Students at a Sydney university where a classmate was diagnosed with coronavirus say they are too afraid to go back to class.
The 21-year-old Chinese student was diagnosed with the deadly virus earlier this week after she flew back from Wuhan on January 23.
She isolated herself in her dorm room at the University of NSW when she developed flu-like symptoms after getting off the plane and went to hospital the next day.
Six people in Australia have been diagnosed and at least another another 16 suspected cases are being tested to confirm.
A 21-year-old Chinese student was diagnosed with coronavirus earlier this week after she flew back from Wuhan on January 23
Coronavirus has killed 103 people and infected more than 6,000 around the world so far, and the government plans to evacuate 600 Australians trapped in Wuhan.
UNSW students reacted with shock as the news of their classmate’s infection spread and were fearful that they could be next, especially when thousands of Chinese students return to campus.
Hundreds on social media said they planned to skip classes, insist on doing their courses online, or take the semester off entirely.
Others begged the university to postpone orientation week, which begins on February 10, and the start of classes a week later.
‘Please cancel I don’t wanna die at UNSW,’ one student wrote.
‘Well I guess I’m just going to defer this semester,’ another wrote.
Students at the University of NSW where a classmate was diagnosed with coronavirus say they are too afraid to go back to class
Emma Wei, from Melbourne, is trapped in Wuhan with her two children amid China’s lockdown
Some students planned to still study, but called for them to be allowed to take their classes online to avoid campus during the coronavirus crisis.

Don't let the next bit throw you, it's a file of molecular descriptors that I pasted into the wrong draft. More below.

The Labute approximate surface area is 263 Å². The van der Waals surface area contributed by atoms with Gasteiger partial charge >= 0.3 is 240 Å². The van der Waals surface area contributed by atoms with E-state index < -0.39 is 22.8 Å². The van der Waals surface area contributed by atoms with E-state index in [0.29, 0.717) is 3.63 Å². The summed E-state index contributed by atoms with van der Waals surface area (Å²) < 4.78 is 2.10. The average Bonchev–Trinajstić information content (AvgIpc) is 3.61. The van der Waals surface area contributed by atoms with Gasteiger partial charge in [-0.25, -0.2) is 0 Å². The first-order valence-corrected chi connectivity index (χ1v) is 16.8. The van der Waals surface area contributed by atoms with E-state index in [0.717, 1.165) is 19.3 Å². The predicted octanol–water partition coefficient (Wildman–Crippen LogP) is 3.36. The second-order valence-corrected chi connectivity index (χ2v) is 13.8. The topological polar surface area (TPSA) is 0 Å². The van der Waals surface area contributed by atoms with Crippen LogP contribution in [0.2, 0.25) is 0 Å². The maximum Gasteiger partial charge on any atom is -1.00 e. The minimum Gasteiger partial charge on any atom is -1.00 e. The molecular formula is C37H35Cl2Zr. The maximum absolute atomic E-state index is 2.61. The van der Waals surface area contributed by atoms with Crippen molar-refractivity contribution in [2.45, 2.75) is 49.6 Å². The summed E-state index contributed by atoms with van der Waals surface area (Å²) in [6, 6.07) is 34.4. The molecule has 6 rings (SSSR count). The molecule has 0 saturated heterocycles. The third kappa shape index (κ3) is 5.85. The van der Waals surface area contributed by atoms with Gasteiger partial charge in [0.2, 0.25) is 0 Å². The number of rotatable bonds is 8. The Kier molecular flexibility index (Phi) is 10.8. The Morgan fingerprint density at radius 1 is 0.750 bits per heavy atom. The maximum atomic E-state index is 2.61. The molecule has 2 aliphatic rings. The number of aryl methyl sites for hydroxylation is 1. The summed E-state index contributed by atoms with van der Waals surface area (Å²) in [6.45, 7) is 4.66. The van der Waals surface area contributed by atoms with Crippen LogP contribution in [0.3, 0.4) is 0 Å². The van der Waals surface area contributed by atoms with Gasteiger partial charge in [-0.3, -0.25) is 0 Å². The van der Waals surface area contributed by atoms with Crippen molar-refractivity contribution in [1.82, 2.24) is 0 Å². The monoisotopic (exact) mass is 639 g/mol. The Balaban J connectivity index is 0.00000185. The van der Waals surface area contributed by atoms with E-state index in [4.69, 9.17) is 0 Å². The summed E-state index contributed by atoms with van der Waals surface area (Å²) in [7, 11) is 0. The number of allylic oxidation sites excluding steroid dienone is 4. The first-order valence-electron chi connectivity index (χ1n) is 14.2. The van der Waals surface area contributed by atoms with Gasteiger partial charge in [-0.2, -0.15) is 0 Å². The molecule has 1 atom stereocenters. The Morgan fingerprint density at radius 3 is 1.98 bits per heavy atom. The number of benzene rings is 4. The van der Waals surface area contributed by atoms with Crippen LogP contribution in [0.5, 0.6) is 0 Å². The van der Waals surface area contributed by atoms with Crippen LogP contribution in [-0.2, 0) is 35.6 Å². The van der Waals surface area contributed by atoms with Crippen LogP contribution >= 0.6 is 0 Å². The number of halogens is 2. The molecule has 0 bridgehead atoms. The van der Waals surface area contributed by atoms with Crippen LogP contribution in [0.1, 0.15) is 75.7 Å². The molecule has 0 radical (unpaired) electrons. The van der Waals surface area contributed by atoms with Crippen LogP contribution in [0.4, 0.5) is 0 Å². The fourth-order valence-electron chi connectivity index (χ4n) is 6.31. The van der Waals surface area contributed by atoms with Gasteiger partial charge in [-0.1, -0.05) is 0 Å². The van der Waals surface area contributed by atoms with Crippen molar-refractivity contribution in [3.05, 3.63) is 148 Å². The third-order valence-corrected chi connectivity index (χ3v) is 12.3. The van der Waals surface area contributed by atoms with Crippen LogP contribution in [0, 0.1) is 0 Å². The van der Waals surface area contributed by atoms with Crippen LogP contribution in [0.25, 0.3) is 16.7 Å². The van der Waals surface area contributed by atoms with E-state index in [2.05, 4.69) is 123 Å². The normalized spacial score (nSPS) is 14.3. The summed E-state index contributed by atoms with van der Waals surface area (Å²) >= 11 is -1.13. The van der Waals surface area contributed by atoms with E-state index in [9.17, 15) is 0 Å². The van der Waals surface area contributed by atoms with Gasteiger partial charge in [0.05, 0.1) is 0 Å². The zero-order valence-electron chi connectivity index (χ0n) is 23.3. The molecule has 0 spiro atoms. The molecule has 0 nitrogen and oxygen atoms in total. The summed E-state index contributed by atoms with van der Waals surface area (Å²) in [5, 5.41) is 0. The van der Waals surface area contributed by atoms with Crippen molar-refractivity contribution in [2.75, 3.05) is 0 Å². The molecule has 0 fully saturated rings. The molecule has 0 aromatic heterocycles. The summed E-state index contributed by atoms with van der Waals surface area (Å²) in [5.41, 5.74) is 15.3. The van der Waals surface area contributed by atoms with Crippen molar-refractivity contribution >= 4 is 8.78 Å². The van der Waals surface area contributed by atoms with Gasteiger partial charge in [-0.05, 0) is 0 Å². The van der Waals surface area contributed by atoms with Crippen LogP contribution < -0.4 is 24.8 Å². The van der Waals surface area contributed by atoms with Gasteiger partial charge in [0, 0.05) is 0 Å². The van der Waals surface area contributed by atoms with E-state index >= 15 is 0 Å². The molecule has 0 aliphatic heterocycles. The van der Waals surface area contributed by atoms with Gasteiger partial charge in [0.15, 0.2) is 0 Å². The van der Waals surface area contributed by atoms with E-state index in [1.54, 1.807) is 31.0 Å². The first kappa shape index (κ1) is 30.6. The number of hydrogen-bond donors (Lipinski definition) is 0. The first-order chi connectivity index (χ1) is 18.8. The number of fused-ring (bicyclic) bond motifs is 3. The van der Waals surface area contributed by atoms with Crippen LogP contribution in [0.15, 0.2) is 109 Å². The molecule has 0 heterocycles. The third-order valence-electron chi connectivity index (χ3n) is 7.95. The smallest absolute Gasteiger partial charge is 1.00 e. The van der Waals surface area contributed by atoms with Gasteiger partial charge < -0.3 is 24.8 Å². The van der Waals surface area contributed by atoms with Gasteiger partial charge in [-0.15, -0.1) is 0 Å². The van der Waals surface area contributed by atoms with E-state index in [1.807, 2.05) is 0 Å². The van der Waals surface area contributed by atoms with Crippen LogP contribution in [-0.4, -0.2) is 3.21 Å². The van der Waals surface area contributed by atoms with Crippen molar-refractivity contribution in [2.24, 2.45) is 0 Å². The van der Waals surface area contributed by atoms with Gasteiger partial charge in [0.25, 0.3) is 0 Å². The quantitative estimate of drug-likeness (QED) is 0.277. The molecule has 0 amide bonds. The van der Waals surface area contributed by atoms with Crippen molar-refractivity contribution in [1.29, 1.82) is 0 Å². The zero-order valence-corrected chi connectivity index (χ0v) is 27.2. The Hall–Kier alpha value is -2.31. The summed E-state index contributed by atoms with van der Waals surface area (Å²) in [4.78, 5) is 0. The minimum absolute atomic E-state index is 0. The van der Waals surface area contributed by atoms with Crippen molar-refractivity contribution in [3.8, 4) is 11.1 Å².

‘They should have an online only option, don’t wanna get sick,’ one wrote, while another said ‘surely they are getting rid of all compulsory classes?’
CORONAVIRUS CASES IN AUSTRALIA
NEW SOUTH WALES: 4
Four people in NSW have been diagnosed with coronavirus, including three men and one woman.
- Three men aged 43, 53, and 35 who had recently travelled to China were confirmed to have contracted the disease.
- Two had flown from Wuhan while the other arrived in Sydney from Shenzhen, south China.
- They are being treated in isolation at Westmead Hospital and are in stable condition.
- A 21-year-old woman became the fourth person to test positive for the illness in NSW on Monday.
- The woman, a student at UNSW, flew into Sydney International Airport on flight MU749 on January 23 and presented to the emergency department 24 hours later after developing flu-like symptoms.
- She is being treated in isolation at Westmead Hospital.
- A Chinese national aged in his 50s becomes the first confirmed case of the coronavirus in Australia.
- The man flew to Melbourne on China Southern flight CZ321 from Wuhan via Guangzhou on January 19.
- He is now in quarantined isolation at Monash Hospital in Clayton in Melbourne’s east.
- A Victorian man in his 60s is diagnosed with the coronavirus.
- He became unwell on January 23 – two days after returning from the Chinese city of Wuhan, the epicentre of the outbreak.
- The man was confirmed as positive on January 29 and was subsequently seen by doctors at the Monash Medical Centre. He was assessed as being well enough to stay at home.
Australia has raised the travel alert level to ‘do not travel’ for the city of Wuhan – the epicentre of the outbreak – and for the entire Hubei province.
Chief Medical Officer Brendan Murphy says unless people have contact with someone who is unwell and has come from that part of China, there is no need for current concern.
Parents and friends also expressed concern, some warning students against setting foot on the Randwick complex.
‘I would be concerned about my child going to that uni, who else has been infected! This is the scary part!’ one mother wrote.
Another added: ‘Now I can start to worry again my grand daughter has stared her first day of classes.’
NSW Health said the student was being treated in isolation at Westmead Hospital and only had limited contact with people in Australia – reducing the likelihood that she had spread the virus.
‘The student did not attend any classes at the university and stayed on her own in campus accommodation with no close contact before she was admitted to hospital,’ UNSW said in an email to students.